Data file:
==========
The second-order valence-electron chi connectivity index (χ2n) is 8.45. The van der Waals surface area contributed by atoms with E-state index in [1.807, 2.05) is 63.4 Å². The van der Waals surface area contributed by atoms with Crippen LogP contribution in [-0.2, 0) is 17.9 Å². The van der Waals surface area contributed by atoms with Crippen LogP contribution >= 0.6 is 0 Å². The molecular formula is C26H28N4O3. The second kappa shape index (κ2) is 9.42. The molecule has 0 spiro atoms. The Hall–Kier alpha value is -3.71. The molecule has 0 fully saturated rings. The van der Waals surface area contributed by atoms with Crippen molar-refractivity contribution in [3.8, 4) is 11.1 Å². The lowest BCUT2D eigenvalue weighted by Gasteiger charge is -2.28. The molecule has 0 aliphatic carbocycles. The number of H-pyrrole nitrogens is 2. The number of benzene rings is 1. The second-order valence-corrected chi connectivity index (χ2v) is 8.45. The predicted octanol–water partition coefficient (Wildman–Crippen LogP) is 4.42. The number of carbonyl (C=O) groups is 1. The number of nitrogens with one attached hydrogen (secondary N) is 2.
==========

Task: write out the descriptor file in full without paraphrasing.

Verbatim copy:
The second-order valence-electron chi connectivity index (χ2n) is 8.45. The van der Waals surface area contributed by atoms with E-state index in [1.807, 2.05) is 63.4 Å². The van der Waals surface area contributed by atoms with Crippen LogP contribution in [-0.2, 0) is 17.9 Å². The van der Waals surface area contributed by atoms with Crippen LogP contribution >= 0.6 is 0 Å². The molecular formula is C26H28N4O3. The second kappa shape index (κ2) is 9.42. The molecule has 0 spiro atoms. The Hall–Kier alpha value is -3.71. The molecule has 0 fully saturated rings. The van der Waals surface area contributed by atoms with Crippen molar-refractivity contribution in [3.8, 4) is 11.1 Å². The lowest BCUT2D eigenvalue weighted by Gasteiger charge is -2.28. The molecule has 0 aliphatic carbocycles. The number of H-pyrrole nitrogens is 2. The number of benzene rings is 1. The second-order valence-corrected chi connectivity index (χ2v) is 8.45. The predicted octanol–water partition coefficient (Wildman–Crippen LogP) is 4.42. The number of carbonyl (C=O) groups is 1. The number of nitrogens with one attached hydrogen (secondary N) is 2.